No doubt.  But the question is whether the WCC with its semi-pagan prayer rituals and ridiculous leanings toward trans-galactic Orkan heresies is the forum in which this can even happen realistically.  It is just a bizarre organization at this point.  Just go and attend as an observer one of the state versions of the NCC meetings.   You'll just feel creeped out and dirty from attending.  I speak from experience.  There are more respectible forums that do the same thing and cannot be mistaken for a commerical for a sci-fi film. 
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« Reply #29 on: February 15, 2012, 08:09:30 AM »

Personally, I am against even observer participation. The Orthodox Church in North America has many issues to confront, such as the jurisdictional and unity problems. I am a firm believer in missionary work to spread and teach about the Orthodox Faith. Our involvement in any of these ecumenical circles has not accomplished or changed anything. Have converts come to the Orthodox Church because of our presence in these movements?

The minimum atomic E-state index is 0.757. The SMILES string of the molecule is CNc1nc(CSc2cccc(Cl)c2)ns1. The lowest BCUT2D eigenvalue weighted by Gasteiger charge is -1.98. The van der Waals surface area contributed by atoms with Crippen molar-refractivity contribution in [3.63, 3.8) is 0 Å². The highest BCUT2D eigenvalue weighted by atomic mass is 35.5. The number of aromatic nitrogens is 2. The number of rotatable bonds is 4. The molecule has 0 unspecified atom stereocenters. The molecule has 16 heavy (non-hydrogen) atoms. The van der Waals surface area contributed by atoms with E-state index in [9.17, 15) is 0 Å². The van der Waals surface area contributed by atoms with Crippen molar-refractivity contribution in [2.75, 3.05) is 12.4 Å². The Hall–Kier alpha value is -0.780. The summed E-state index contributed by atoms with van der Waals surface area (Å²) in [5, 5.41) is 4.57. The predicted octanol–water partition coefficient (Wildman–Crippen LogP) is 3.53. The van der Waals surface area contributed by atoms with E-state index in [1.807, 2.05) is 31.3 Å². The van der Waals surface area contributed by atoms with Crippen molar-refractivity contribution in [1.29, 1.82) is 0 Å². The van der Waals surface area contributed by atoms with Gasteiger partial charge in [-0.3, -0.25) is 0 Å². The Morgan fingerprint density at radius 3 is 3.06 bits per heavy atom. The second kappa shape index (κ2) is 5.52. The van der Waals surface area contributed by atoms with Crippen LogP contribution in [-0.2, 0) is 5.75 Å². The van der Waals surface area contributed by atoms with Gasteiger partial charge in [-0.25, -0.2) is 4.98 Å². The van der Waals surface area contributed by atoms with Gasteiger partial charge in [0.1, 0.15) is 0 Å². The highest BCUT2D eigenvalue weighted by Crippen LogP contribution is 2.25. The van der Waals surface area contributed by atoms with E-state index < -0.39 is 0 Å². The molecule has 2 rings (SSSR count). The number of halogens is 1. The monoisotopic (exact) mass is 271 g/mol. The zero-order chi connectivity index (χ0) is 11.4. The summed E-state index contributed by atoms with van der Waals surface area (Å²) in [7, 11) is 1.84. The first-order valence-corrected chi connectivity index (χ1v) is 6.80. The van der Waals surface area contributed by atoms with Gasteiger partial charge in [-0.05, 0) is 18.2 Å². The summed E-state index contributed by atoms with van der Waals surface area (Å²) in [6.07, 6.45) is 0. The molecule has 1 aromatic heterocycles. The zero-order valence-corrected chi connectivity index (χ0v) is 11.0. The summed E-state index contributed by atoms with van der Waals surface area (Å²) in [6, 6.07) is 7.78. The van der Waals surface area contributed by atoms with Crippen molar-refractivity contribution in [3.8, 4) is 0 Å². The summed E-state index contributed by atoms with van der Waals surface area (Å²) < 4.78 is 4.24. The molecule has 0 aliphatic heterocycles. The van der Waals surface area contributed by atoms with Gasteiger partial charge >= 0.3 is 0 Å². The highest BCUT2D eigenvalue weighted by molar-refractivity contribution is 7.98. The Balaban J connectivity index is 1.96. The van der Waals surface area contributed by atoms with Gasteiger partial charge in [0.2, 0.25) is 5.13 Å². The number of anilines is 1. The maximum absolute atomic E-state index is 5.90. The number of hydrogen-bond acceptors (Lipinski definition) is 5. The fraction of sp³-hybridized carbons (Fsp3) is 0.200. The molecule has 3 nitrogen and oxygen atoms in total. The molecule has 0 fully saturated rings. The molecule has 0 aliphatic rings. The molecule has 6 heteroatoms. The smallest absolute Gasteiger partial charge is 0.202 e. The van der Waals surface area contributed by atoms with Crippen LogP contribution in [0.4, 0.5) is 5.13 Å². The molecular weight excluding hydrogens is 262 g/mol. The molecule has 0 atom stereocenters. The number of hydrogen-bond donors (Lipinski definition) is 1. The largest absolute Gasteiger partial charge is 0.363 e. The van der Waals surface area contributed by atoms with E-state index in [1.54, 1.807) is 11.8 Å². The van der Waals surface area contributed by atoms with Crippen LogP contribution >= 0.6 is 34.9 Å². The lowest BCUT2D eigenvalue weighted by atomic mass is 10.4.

As a side note, I can not understand why certain Orthodox jurisdictions are still involved with these Catholic-Orthodox theological discussions. Have any real problems been resolved?
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« Reply #30 on: February 15, 2012, 10:30:10 AM »

Quote
As a side note, I can not understand why certain Orthodox jurisdictions are still involved with these Catholic-Orthodox theological discussions. Have any real problems been resolved?
From what i've read and heard, in the US alot has been accomplished.

PP
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« Reply #31 on: February 15, 2012, 12:18:04 PM »

Have converts come to the Orthodox Church because of our presence in these movements?

Yes.